Retail

NY grocer Fairway files for bankruptcy protection, will close some stores

Key Points
  • Fairway Market has filed for Chapter 11 bankruptcy protection.
  • The grocery chain says it has entered into a stalking horse agreement with Village Super Market for up to five of its stores.
  • It says it will look for buyers for its other locations, which are in the New York area.
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New York-based grocery chain Fairway Market has filed for Chapter 11 bankruptcy protection and plans to shut up to five of its 14 locations, along with a distribution center.

The company said Thursday morning that Village Super Market, which operates stores under the ShopRite and Gourmet Garage brands, has agreed to make a stalking horse asset purchase of as much as five Fairway shops in New York, as well as the distribution facility, for roughly $70 million. But the stalking horse agreement means there is still the opportunity for other businesses to come in and bid for the properties.

The announcement came just hours after Fairway denied a report that said the grocer was planning to pursue a complete liquidation of its business via a Chapter 7 filing.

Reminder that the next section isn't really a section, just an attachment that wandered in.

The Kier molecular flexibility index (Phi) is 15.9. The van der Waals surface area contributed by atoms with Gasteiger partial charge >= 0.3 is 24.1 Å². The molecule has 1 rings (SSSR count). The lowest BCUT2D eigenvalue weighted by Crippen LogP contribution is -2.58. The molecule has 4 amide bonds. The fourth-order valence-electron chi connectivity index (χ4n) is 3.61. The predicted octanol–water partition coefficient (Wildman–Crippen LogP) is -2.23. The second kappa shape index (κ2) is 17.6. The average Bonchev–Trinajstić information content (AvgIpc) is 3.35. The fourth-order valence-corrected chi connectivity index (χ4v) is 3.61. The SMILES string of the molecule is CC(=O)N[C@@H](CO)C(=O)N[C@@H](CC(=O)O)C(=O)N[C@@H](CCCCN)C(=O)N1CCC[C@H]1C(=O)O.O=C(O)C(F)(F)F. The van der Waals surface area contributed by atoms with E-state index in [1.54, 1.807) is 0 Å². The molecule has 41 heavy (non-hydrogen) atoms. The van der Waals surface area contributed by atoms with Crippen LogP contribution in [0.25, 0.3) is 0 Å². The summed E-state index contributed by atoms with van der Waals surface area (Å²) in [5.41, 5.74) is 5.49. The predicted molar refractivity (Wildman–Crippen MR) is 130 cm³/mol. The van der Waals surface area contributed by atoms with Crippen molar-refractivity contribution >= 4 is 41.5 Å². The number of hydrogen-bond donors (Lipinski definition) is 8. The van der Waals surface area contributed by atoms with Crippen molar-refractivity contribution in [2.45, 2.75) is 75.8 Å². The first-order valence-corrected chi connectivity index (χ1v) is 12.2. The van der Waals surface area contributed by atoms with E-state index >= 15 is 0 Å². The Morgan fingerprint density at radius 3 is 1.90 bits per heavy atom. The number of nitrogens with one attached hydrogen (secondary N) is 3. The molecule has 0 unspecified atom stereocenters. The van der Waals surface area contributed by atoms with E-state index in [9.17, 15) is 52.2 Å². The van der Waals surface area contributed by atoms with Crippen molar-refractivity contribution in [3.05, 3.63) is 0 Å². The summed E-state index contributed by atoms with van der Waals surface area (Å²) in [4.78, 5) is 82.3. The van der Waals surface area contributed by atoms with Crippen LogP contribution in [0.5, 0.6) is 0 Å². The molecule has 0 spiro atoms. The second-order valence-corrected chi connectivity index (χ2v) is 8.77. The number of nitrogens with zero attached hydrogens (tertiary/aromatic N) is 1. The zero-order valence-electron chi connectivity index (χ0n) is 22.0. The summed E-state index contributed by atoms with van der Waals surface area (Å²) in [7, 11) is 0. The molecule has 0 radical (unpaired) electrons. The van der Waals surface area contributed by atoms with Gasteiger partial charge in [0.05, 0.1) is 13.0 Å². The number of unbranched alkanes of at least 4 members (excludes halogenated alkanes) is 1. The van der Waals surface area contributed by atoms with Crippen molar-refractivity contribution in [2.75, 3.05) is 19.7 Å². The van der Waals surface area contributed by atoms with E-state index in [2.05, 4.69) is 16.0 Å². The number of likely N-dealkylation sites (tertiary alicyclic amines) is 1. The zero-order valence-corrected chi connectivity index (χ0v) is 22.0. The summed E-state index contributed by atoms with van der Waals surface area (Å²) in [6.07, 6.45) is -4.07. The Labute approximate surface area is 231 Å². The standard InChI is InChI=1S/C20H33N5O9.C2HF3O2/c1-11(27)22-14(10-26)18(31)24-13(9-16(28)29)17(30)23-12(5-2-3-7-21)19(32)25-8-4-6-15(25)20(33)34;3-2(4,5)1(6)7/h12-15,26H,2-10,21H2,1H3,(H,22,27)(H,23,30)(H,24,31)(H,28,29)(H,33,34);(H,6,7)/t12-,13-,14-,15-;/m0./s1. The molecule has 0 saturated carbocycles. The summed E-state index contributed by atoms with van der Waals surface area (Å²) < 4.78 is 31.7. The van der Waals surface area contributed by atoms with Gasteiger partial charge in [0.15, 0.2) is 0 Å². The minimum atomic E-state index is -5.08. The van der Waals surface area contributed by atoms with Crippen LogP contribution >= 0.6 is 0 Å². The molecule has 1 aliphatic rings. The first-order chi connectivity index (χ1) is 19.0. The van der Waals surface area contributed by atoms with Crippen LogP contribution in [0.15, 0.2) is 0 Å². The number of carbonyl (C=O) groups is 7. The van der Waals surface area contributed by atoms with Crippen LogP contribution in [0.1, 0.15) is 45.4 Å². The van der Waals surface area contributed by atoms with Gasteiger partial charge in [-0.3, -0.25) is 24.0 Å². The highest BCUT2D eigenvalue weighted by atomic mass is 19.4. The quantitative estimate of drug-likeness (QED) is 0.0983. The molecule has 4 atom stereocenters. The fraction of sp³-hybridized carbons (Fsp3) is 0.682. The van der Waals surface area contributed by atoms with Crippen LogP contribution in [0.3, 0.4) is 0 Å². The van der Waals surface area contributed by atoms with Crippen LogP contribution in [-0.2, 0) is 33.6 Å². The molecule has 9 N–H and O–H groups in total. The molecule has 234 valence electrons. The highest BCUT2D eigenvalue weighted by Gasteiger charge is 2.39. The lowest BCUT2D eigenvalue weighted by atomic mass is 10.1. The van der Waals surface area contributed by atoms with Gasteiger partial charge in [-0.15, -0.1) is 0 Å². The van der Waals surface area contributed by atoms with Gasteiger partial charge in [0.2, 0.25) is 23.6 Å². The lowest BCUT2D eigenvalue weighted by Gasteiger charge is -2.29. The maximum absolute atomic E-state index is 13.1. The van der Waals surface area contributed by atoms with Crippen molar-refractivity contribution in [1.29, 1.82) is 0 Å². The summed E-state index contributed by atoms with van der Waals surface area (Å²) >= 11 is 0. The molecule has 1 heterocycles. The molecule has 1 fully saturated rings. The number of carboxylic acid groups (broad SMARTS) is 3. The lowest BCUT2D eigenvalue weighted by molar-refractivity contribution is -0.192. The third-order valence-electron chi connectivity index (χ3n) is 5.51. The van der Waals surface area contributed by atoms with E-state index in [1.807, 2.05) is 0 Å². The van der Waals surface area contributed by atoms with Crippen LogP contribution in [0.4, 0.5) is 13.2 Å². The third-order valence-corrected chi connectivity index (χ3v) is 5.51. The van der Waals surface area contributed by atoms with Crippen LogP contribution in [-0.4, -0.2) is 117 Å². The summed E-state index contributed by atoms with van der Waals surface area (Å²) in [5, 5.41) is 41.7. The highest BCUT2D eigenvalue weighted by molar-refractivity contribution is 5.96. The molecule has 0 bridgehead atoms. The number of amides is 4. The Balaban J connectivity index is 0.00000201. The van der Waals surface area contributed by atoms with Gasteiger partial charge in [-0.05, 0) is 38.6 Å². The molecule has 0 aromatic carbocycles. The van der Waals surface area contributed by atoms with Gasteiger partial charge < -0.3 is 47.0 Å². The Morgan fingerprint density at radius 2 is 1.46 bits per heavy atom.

Fairway first filed for Chapter 11 bankruptcy protection in 2016, three years after its IPO. The grocery chain took on too much debt and expanded too quickly, and it has also been unable to fend off rival grocery chains.

As chains such as Amazon-owned Whole Foods and Trader Joe's have spread across the New York area, it has put more pressure on Fairway and other businesses with smaller footprints to compete, especially on services like same-day delivery. Other grocery chains that have filed for bankruptcy in recent years include A&P, Winn-Dixie and Bi-Lo.

Fairway said Thursday that in court procedures it will continue to negotiate with buyers over its remaining locations in the New York area. The company said that it will receive as much as $25 million in debtor-in-possession financing to be able to continue "to conduct business and serve customers at its stores across the tri-state area" and anticipates that all existing customer promotional and loyalty programs will remain in place.

"After careful consideration of all alternatives, we have concluded that a Court-supervised sale process is the best way to meet our objectives of preserving as many jobs as possible, maximizing value for our stakeholders, and positioning Fairway for long term success under new ownership," Fairway CEO Abel Porter said in a statement.

Fairway started on the Upper West Side of Manhattan in the 1930s as a fruit and vegetable stand. Many New York residents who grew up shopping at Fairway have taken to social media to express their dissatisfaction over news that their local store might be closing, for good.

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